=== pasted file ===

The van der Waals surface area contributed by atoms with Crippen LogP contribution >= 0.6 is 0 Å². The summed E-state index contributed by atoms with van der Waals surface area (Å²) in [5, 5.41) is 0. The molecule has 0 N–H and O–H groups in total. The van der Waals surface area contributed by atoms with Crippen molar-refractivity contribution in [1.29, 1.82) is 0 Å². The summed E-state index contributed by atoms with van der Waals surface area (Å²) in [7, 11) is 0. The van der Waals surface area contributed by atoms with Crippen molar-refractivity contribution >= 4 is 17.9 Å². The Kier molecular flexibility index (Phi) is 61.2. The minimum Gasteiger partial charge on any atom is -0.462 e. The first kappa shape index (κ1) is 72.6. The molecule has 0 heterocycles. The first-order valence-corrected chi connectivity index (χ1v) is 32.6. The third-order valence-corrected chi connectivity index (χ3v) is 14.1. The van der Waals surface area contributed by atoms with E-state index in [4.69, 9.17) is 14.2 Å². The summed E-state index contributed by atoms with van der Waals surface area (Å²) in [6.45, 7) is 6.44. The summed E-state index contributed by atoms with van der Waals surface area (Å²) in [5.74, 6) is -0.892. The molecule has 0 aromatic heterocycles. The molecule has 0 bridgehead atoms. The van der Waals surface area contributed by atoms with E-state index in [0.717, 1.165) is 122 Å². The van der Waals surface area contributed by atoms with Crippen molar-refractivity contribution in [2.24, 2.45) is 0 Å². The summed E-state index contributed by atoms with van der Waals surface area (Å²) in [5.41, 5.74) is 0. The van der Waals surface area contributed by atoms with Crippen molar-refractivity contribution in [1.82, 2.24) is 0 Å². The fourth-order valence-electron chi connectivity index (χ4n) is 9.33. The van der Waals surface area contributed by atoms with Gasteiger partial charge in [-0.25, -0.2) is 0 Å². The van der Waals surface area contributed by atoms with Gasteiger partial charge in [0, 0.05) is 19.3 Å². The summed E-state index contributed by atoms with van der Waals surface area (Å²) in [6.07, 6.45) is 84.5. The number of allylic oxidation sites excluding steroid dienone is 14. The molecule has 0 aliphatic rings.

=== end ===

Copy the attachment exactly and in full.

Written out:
The van der Waals surface area contributed by atoms with Crippen LogP contribution >= 0.6 is 0 Å². The summed E-state index contributed by atoms with van der Waals surface area (Å²) in [5, 5.41) is 0. The molecule has 0 N–H and O–H groups in total. The van der Waals surface area contributed by atoms with Crippen molar-refractivity contribution in [1.29, 1.82) is 0 Å². The summed E-state index contributed by atoms with van der Waals surface area (Å²) in [7, 11) is 0. The van der Waals surface area contributed by atoms with Crippen molar-refractivity contribution >= 4 is 17.9 Å². The Kier molecular flexibility index (Phi) is 61.2. The minimum Gasteiger partial charge on any atom is -0.462 e. The first kappa shape index (κ1) is 72.6. The molecule has 0 heterocycles. The first-order valence-corrected chi connectivity index (χ1v) is 32.6. The third-order valence-corrected chi connectivity index (χ3v) is 14.1. The van der Waals surface area contributed by atoms with E-state index in [4.69, 9.17) is 14.2 Å². The summed E-state index contributed by atoms with van der Waals surface area (Å²) in [6.45, 7) is 6.44. The summed E-state index contributed by atoms with van der Waals surface area (Å²) in [5.74, 6) is -0.892. The molecule has 0 aromatic heterocycles. The molecule has 0 bridgehead atoms. The van der Waals surface area contributed by atoms with E-state index in [0.717, 1.165) is 122 Å². The van der Waals surface area contributed by atoms with Crippen molar-refractivity contribution in [2.24, 2.45) is 0 Å². The summed E-state index contributed by atoms with van der Waals surface area (Å²) in [5.41, 5.74) is 0. The van der Waals surface area contributed by atoms with Crippen molar-refractivity contribution in [1.82, 2.24) is 0 Å². The fourth-order valence-electron chi connectivity index (χ4n) is 9.33. The van der Waals surface area contributed by atoms with Gasteiger partial charge in [-0.25, -0.2) is 0 Å². The van der Waals surface area contributed by atoms with Gasteiger partial charge in [0, 0.05) is 19.3 Å². The summed E-state index contributed by atoms with van der Waals surface area (Å²) in [6.07, 6.45) is 84.5. The number of allylic oxidation sites excluding steroid dienone is 14. The molecule has 0 aliphatic rings.